Thanks Ted!

The Psychology of Buying a Squash Racket: Part 2

In Part 1 of ‘The Psychology of Buying a Squash Racket’, we looked at the internal factors which influence us to make buying decisions. Our personal perception, knowledge, attitude, personality, lifestyle, motivation and the roles we play in our lives all affect the way we buy. Marketers know this and are experts in finding out just how potential buyers live their lives so that they can work out what kind of products to develop.

But apart from internal factors, there are external factors which influence our decision-making. Factors which are outside our control but which directly or indirectly affect our lifestyles and what we consume.

There’s also a well-known process that all buyers follow in making purchases. And, not only that, there’s a typical feeling that some buyers experience after they’ve made a certain kind of purchase.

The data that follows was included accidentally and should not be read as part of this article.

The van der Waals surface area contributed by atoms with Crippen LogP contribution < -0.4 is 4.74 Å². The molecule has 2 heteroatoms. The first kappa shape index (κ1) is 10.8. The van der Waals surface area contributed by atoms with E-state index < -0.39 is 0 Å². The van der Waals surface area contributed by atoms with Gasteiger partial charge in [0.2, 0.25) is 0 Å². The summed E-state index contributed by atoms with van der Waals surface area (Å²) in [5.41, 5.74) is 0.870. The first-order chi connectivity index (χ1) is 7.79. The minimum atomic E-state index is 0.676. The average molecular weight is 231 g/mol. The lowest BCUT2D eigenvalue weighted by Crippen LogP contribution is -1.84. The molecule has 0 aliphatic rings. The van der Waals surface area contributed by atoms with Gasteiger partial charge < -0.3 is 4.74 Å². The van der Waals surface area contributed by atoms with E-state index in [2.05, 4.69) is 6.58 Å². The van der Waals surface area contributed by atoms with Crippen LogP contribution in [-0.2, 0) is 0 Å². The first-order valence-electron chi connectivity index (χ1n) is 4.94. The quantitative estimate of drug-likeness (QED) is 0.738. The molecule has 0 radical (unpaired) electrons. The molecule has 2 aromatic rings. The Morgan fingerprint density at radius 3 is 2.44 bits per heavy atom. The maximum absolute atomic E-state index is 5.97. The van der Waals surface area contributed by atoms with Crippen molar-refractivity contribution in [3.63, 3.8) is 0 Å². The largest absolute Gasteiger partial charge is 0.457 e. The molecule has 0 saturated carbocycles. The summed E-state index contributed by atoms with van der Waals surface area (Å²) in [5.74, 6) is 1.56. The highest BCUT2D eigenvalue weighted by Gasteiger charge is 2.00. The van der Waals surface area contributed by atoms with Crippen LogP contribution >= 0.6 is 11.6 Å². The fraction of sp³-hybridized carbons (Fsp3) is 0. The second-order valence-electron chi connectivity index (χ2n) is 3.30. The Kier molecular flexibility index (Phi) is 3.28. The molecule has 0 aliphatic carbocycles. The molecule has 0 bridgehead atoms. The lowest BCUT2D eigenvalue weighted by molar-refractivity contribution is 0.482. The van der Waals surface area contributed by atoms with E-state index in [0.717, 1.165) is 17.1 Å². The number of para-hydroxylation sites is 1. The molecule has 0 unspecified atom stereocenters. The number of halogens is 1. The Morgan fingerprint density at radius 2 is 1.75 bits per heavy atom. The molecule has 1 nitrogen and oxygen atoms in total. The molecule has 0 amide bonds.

The wrong one…

Outside Edge

The Cultural Connection

Culture is made up of inter-woven sets of shared values, attitudes, goals and practices which we learn by observing or interacting with other members of society. It also incorporates shared behaviours  and actions based upon what is a uniquely human capacity for symbolic thought. In other words our capacity for associating strongly with stories, iconic objects and other cultural references.

In the context of squash, it’s easy to see squash balls and squash rackets as iconic objects forming an integral part of squash culture, much of which is passed on from one member of the broader  squash  community to another.  But culture is a broad concept which, to marketers, is less  important as understanding what happens within smaller communities or sub-cultures. Sub-cultures also have shared values but within smaller communities such as those influenced by age, ethnicity, gender, religious belief, geographical location or special interests. Think of women squash players, juniors, veterans, coaches and so on.